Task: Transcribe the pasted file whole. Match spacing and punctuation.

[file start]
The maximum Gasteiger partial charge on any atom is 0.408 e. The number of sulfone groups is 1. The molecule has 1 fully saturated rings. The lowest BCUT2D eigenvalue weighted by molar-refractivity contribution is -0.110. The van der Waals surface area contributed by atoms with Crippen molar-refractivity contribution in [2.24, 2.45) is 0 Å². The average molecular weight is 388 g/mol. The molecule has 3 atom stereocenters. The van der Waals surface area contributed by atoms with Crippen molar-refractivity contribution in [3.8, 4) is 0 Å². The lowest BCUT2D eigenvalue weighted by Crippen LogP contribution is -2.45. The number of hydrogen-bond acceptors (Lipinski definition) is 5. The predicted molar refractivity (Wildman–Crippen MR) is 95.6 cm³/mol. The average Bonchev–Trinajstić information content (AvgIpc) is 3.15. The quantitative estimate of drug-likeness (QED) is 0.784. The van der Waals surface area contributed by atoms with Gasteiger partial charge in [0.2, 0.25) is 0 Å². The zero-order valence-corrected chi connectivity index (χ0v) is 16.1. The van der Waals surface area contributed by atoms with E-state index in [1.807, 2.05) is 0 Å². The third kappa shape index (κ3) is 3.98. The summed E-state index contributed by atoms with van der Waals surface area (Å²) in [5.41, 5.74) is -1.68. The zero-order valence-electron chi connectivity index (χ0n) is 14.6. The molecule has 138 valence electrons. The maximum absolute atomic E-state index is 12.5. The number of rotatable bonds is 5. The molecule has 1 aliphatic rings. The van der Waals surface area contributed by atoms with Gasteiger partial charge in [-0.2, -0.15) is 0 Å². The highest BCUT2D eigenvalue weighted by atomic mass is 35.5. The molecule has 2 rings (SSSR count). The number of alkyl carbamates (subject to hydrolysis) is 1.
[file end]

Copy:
The maximum Gasteiger partial charge on any atom is 0.408 e. The number of sulfone groups is 1. The molecule has 1 fully saturated rings. The lowest BCUT2D eigenvalue weighted by molar-refractivity contribution is -0.110. The van der Waals surface area contributed by atoms with Crippen molar-refractivity contribution in [2.24, 2.45) is 0 Å². The average molecular weight is 388 g/mol. The molecule has 3 atom stereocenters. The van der Waals surface area contributed by atoms with Crippen molar-refractivity contribution in [3.8, 4) is 0 Å². The lowest BCUT2D eigenvalue weighted by Crippen LogP contribution is -2.45. The number of hydrogen-bond acceptors (Lipinski definition) is 5. The predicted molar refractivity (Wildman–Crippen MR) is 95.6 cm³/mol. The average Bonchev–Trinajstić information content (AvgIpc) is 3.15. The quantitative estimate of drug-likeness (QED) is 0.784. The van der Waals surface area contributed by atoms with Gasteiger partial charge in [0.2, 0.25) is 0 Å². The zero-order valence-corrected chi connectivity index (χ0v) is 16.1. The van der Waals surface area contributed by atoms with E-state index in [1.807, 2.05) is 0 Å². The third kappa shape index (κ3) is 3.98. The summed E-state index contributed by atoms with van der Waals surface area (Å²) in [5.41, 5.74) is -1.68. The zero-order valence-electron chi connectivity index (χ0n) is 14.6. The molecule has 138 valence electrons. The maximum absolute atomic E-state index is 12.5. The number of rotatable bonds is 5. The molecule has 1 aliphatic rings. The van der Waals surface area contributed by atoms with Gasteiger partial charge in [-0.2, -0.15) is 0 Å². The highest BCUT2D eigenvalue weighted by atomic mass is 35.5. The molecule has 2 rings (SSSR count). The number of alkyl carbamates (subject to hydrolysis) is 1.